The Lumia 535 low mid-range smartphone is possibly the most important hardware device Microsoft will ever make. It really changes everything.
This is not because it is the best smartphone ever made, which it certainly is not. What makes it important is how much of the smartphone experience a sub-£100 device is now capable of delivering. It will not be to everyone’s taste, but it ought to appeal to many more people than will actually buy it.
As I reported earlier, four weeks ago I gave my Lumia 930 to my co-blogger, and went to Argos and bought a SIM-free Lumia 535 for £89.99 (now available from Amazon for £84.00). Why on earth would I willingly downgrade from a Lumia 930, the flagship Windows Phone, which is on my personal Top 3 list of smartphones along with the Apple iPhone 6 and 6 Plus, to the rather basic if colourful, indeed colour-changing Microsoft Lumia 535.
Well, for a start, I am a technology seer, and I have seen visions of the future of the smartphone, I am also a technology user, so I wanted to find out if there was any substance to my visions, by seeing just how much of smartphone you get for less than 90 quid.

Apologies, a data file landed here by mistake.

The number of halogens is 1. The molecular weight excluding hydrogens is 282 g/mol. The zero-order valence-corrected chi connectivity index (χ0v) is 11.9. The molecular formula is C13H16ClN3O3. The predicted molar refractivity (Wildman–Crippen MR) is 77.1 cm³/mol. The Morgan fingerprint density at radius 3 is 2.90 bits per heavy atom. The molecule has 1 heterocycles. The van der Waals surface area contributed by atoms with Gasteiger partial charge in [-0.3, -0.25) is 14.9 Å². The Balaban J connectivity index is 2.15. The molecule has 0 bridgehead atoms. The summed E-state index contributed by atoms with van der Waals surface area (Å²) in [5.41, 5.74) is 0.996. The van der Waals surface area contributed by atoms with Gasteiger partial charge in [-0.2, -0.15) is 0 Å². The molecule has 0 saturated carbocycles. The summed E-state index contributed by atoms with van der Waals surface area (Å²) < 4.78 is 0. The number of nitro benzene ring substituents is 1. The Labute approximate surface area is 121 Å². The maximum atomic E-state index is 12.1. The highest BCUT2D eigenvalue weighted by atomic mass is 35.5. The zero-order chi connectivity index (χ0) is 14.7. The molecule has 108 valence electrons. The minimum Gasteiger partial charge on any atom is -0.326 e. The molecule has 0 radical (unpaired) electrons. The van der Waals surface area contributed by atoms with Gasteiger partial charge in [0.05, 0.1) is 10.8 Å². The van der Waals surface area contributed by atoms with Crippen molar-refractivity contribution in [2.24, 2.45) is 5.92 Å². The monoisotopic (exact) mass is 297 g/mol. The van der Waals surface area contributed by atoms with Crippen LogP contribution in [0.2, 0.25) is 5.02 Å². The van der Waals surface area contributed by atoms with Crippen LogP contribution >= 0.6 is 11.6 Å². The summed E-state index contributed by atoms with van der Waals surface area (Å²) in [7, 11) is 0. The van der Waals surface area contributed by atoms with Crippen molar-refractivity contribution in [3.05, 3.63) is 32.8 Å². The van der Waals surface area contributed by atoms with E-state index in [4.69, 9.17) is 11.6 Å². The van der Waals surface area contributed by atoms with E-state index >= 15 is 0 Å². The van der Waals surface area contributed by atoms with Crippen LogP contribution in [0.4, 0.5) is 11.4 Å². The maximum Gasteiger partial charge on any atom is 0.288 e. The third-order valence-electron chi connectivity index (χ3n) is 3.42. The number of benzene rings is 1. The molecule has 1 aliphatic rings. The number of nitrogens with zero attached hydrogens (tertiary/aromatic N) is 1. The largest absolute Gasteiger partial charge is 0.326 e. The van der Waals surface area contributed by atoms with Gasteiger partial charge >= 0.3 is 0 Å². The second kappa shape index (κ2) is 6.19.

The answer, in short, is that the Lumia 535 packs quite a punch. Of course, it cannot deliver the complete baby-bottom smooth smartphone experience which you get from the Lumia 930 or an iPhone 6 but in most respects it comes very, very, close indeed. I have been incredibly impressed by what the Lumia 535, the first smartphone made by Microsoft, is able to deliver at such a low price.
Specifications lists, whilst already utterly tedious, will soon cease to have any meaning at all as mobile technologies are rapidly maturing to a point where practically any device will be able to deliver the smart experiences of the future, which are less about the device and more about the apps and services that power them. For the majority out there who still think that specifications matter, here are the tech specs of the Lumia 535.